Hebrew University women learn to fend off Arabs making sexual advances

The initiative was created following a series complaints by Arab and Jewish female students of crude advances by young Palestinian men.

Students learn to fend off Arabs who make sexual advances

Students learn to fend off Arabs who make sexual advances 
By: Daniel K. Eisenbud/Jerusalem Post
To combat increasingly brazen cases of sexual harassment against female Hebrew University students by young Arabs living near their French Hill dormitories, two student organizations are collaborating to offer self-defense and empowerment courses.The initiative, spearheaded by the university-affiliated Yerushalmiot (Women of Jerusalem) and Hitorerut (Awakening on Campus), was created following a series complaints by Arab and Jewish female students of unwanted and crude advances by young Palestinian men.

“On a daily basis both Palestinian and Jewish women are being harassed by these young Arab [residents] living near the French Hill neighborhood,” said Eitan Mamrud, chairman of Hitorerut. “It’s a major issue, and while I don’t know the number of complaints, it’s just getting worse, so we want to provide a holistic solution.”

Mamrud said the majority of incidents had occurred at night, while the students were walking from campus to the dormitories, 10-15 minutes away.

“It can be a small thing, like a car following them and [its occupants] shouting crude comments to scare them, or having their breasts groped,” he said. “It’s not safe and it’s not supposed to be like this. It’s wrong.”

To empower the women, Mamrud said his organization had joined forces with Yerushalmiot to face the problem head-on by setting up two classes to address the students’ concerns and teach them how to respond.

The first session, which took place Sunday on campus, was primarily theoretical and discussed different types of aggression.

The second class, on Monday, will instruct women how to physically defend themselves.

Mamrud said if the classes are successful, he hopes to hold sessions more frequently throughout the year.

“This provides them with tools that go beyond French Hill to help make them safe and strong,” he said.

Indeed, Einav Cahaner, a 26-year-old freshman who attended the first class with roughly 30 other women, said that although she doesn’t live in the dormitories she hopes to use the training to stay safe anywhere.

“I heard about people who are afraid to go by themselves to French Hill, and I share the same fears living in the center of the city,” she said Tuesday.

While Cahaner said she did not know any women who had been physically attacked, she has heard about several frightening encounters from Jewish and Arab students accosted by young Palestinian men living near the dorms.

“I heard about this one girl who was walking down the street near there, and someone came up to her and asked a question and kept following her,” she said. “When she asked him to leave he refused, and even though he didn’t attack her it was still very scary.”

Cahaner said the fear engendered by the stories led her to feel the need to limit her movements, which has negatively affected her quality of life.

“In Israel you grow up thinking you can safely go anywhere at any time, and suddenly there are people who make you scared to walk somewhere because you know something bad might happen,” she said.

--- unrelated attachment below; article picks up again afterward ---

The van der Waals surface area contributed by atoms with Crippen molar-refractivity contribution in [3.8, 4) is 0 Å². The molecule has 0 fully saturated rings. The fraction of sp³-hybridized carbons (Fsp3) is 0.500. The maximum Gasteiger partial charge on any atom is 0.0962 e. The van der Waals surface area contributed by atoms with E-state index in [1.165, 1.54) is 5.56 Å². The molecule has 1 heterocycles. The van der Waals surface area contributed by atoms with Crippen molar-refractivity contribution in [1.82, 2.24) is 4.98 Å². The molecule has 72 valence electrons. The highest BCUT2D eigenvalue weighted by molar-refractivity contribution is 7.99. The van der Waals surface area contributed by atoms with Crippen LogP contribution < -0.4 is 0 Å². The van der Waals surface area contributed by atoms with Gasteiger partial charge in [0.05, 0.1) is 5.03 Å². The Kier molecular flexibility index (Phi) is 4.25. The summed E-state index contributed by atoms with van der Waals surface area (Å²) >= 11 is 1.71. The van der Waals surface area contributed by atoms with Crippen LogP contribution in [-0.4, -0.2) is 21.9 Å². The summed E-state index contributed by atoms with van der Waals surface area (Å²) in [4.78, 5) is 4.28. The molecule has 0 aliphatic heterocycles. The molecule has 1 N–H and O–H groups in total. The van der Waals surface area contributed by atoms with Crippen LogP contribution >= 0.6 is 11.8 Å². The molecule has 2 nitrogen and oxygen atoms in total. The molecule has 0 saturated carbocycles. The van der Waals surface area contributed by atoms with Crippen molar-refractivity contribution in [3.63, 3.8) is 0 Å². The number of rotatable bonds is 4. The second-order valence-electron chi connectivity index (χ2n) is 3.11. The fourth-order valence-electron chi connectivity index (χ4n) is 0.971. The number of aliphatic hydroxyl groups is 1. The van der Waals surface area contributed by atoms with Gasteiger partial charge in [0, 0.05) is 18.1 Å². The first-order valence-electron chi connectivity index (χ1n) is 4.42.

At the initial class, Cahaner said self-defense experts from El Halev, which specifically trains women, addressed the participants’ collective concerns.

“Many of the girls said they are afraid to walk to the dorms but are scared to do something about it,” she said. “They talked to us about why we should protect ourselves and not be afraid.”

Cahaner said the initial discussion focused on self-empowerment and then delineated various threatening scenarios, as well as proactive measures the women can take to protect themselves.

“They talked to us about ‘doing,’ and I really agree with that,” she said. “They said we can’t just sit and wait for these things to happen, but [need to] protect ourselves. That’s why the program is so great, because it gives us the power to know we can do something and teaches us how to do it.”

While Cahaner conceded that the self-defense course was not a “perfect solution,” she said it was an invaluable tool to harness confidence.

“It’s a beginning to help women believe in themselves,” she said.

Lili Pergamenikov, head of Yerushalmiot, said she lived in French Hill during her first year as a student but decided to move to Rehavia because she was uncomfortable walking near Arab neighborhoods, particularly at night.

“When you get near Palestinian areas, a lot of cars pull up next to you and people proposition you,” she said. “But girls have talked about much more serious things, like people stopping them, touching them and holding them.”

According to Pergamenikov, who is also taking the courses, the young Arabs have become markedly more aggressive during the past year, going so far as to throw rocks at the students and steal their phones.

“Things have gotten more severe, so the whole idea of the program is to try to take self-control back,” she said.

“We try to make women feel like they are powerful and can do anything they put their minds to.”

Pergamenikov emphasized that the program was in no way political.

“This is not just Jews versus Arabs,” she said. “The issue is that we have men of various ages who think they can do whatever they like. It’s not about the Right or Left. It’s much bigger than that.”

Asked to comment on the situation, national police spokesman Micky Rosenfeld said that while police were actively patrolling and making arrests in the Arab community of Isawiya, located near the university, the French Hill dormitories were overseen by private security.

Still, he said any cases of sexual abuse should be reported right away to police.

“If we get a report we will respond immediately,” he said.